A Solar Flare vs. All the Holiday lights on Earth: Which has more energy?

I’ve talked at length about Solar Flares.  They are massively energetic, and due to the Sun’s 11 year maximum period of activity, we have seen a lot of powerful ones this year.  With the holidays in full swing, sometimes the Universe can put up its own lights.


Which is More Powerful? A Solar Flare or all the Lights on Earth during the season?

First of all, we need to figure out how much energy lights produce, and roughly how many homes put them up, and for how long.  We will have to make some assumptions, but we will start with the average energy use.

Incandescent light bulbs have been put up for decades.  They heat up, suck power, and make your energy bill skyrocket.  According to Christmas Lights Etc., the typical home lighting display maxes out at 7,000 Watts (Joules per Second).  Although, if you’re a Griswold type, you can speed up climate change with a display that runs at nearly 20,000 Watts.

In the past few years, Light-emitting Diode (LED) lighting has broken into the market.  LED’s are brighter, last longer, and use far less energy.  The average LED display costs only 1,000 Watts, and if Clark Griswold used LED’s to power his display, he would use 2,500 Watts instead of 20,000.

So let’s say that about half of all homes use LED lighting, and most don’t max it out.  This would put the average Home display at about 2,000 Watts.

But how long do we leave the lights on for? The enthusiast will start kicking up the hydro bill in November, but most people will start the first week of December and carry it along until January, or about 30 days.  But we don’t keep them on constantly, so let’s say 4 hours per day.

So 30 days x 4 hours x 60 Minutes x 60 Seconds = 432,000 seconds of use

Multiply that by our average user at 2,000 Watts, or Joules per Second, and we get about 864 Million Joules over the season.

Finally, we need to know how many homes actually put up lights.  It is estimated that there are 2.1 Billion Christians on Earth, but not all of them live in the excess of the first world and can afford Christmas lights, or food for that matter.  Also, some larger nations don’t celebrate Christmas en masse (1% of Chinese people celebrate). In North America, Europe, and Other developed areas of the world, there are around 2 Billion people, and if 1 in 3 of them celebrate Christmas, then we have around 700 Million people who celebrate the holiday.

Not all of them own houses, but let’s cut that number in half to estimate the households that have lights.  It would be less than half but I’m going to cover large public displays and average it out.  This puts our number at 350 Million light displays.

The total energy of the world produced over the holidays?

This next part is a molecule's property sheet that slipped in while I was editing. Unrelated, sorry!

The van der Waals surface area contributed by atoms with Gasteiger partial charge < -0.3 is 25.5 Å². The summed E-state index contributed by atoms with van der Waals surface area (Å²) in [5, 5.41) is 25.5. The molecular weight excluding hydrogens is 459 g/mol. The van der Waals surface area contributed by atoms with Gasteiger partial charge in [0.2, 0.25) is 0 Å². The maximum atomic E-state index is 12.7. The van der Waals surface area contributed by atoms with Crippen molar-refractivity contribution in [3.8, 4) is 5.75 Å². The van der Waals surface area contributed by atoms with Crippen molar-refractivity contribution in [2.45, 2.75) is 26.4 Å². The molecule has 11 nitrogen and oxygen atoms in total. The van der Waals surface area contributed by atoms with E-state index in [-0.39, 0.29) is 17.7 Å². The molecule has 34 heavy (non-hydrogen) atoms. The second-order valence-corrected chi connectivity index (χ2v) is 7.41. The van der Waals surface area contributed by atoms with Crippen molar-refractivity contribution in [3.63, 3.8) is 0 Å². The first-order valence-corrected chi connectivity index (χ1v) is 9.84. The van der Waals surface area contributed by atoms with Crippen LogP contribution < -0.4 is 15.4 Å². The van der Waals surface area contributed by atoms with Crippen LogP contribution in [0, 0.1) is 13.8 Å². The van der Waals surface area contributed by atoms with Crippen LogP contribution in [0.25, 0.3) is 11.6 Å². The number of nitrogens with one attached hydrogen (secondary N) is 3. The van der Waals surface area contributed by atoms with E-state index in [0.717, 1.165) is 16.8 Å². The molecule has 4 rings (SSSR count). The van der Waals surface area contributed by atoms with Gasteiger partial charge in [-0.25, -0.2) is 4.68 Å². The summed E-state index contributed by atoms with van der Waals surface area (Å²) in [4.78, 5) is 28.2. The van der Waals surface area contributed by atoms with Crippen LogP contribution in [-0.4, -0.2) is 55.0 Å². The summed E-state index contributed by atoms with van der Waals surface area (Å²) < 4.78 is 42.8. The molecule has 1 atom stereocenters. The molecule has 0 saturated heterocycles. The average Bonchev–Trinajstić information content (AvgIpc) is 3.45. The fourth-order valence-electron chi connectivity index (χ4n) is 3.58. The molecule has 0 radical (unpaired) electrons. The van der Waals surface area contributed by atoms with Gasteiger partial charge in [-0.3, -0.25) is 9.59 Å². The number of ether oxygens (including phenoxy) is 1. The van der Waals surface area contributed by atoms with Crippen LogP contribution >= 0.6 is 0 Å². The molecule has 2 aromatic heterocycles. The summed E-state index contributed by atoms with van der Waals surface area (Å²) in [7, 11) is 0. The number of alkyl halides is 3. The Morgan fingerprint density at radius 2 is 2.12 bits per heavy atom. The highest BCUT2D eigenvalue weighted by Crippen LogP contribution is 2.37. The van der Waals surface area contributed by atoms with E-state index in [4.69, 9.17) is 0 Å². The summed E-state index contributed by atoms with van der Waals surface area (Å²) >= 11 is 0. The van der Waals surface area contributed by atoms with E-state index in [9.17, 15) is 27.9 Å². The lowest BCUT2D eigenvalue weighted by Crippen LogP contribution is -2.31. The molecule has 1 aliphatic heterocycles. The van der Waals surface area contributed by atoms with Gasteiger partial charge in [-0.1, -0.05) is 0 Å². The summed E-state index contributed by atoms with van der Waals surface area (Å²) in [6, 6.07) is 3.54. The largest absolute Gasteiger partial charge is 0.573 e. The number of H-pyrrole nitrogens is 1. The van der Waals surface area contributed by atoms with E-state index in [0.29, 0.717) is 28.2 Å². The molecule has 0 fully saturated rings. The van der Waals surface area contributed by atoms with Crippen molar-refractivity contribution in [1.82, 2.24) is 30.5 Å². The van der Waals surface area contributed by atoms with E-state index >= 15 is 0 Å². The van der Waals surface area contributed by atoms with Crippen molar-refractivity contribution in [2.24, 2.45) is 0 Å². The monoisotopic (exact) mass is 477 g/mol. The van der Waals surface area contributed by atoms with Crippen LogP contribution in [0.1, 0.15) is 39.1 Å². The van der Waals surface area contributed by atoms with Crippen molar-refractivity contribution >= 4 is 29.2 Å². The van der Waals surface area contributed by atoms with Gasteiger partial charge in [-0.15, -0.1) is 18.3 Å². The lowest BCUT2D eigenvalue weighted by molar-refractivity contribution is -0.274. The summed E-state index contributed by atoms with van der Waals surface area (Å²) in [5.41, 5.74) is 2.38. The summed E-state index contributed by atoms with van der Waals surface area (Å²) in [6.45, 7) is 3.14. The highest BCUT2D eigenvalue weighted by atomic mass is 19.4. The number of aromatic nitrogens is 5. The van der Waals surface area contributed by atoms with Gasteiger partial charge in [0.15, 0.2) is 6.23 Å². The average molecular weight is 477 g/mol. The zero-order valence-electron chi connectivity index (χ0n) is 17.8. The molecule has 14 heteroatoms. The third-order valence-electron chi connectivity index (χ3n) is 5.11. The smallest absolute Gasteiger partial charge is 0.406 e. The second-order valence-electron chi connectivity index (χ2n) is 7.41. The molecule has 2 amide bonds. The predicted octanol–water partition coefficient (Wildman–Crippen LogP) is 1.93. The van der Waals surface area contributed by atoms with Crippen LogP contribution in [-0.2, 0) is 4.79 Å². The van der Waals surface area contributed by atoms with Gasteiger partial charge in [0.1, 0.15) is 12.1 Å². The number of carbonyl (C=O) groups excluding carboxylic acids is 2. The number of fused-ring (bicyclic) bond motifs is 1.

350 Million homes x 864 Million Joules per home = 3.02 x 1017 Joules!

How about a Solar Flare?

The average energy in the most powerful solar flares is around 1025 Joules.  We will be a little bit conservative and use a tenth of that energy for a more common flare, so 1024 Joules = 1,000,000,000,000,000,000,000,000 J.

This is still over 3.3 Million times as energetic as all the Christmas lights in the world over the month of holidays!

Let’s Kick it up a Notch!

That was our average estimate. Now let’s say that every home uses Incandescent bulbs and Griswolds the hell out of their home by using 20,000 Watts.  This runs them up to ten times the total use of the average, or 8.6 Billion Joules!

At this energy, the total output of the 350 Million homes gives us 3.20 x 1018 Joules! A solar flare still outputs 330,000 times that amount of energy.

Going Overboard!

Go big! Now let’s say everyone on Earth celebrates their holiday with lights, all 6.1 Billion people.  The 6.1 Billion people all live in houses too! With 4 people per house, this gives us about 1.5 Billion homes to light up.  And not only to they put up lights, they Griswold the heck out of their homes at 20,000 Watts!  They also leave them on for 24 hours a day, for 30 days.

This situation gives each home an energy drain of 51.8 Billion Joules.  If we multiply that by our alter-Earth’s 1.5 Billion homes, we get an energy expenditure of 7.78 x 1019 Joules!

Sadly, a Solar Flare is still 13,000 times more energetic.  Solar Flares are pretty damn powerful.

Of course, this all assumes we have the infrastructure to give that much power to the world, which we don’t.  A situation like this would cause indefinite rolling blackouts and plunge the world into chaos.  Though with the intermittent power, an ISS Astronaut would see parts of the Earth lighting up in a pattern!

Merry Christmas!

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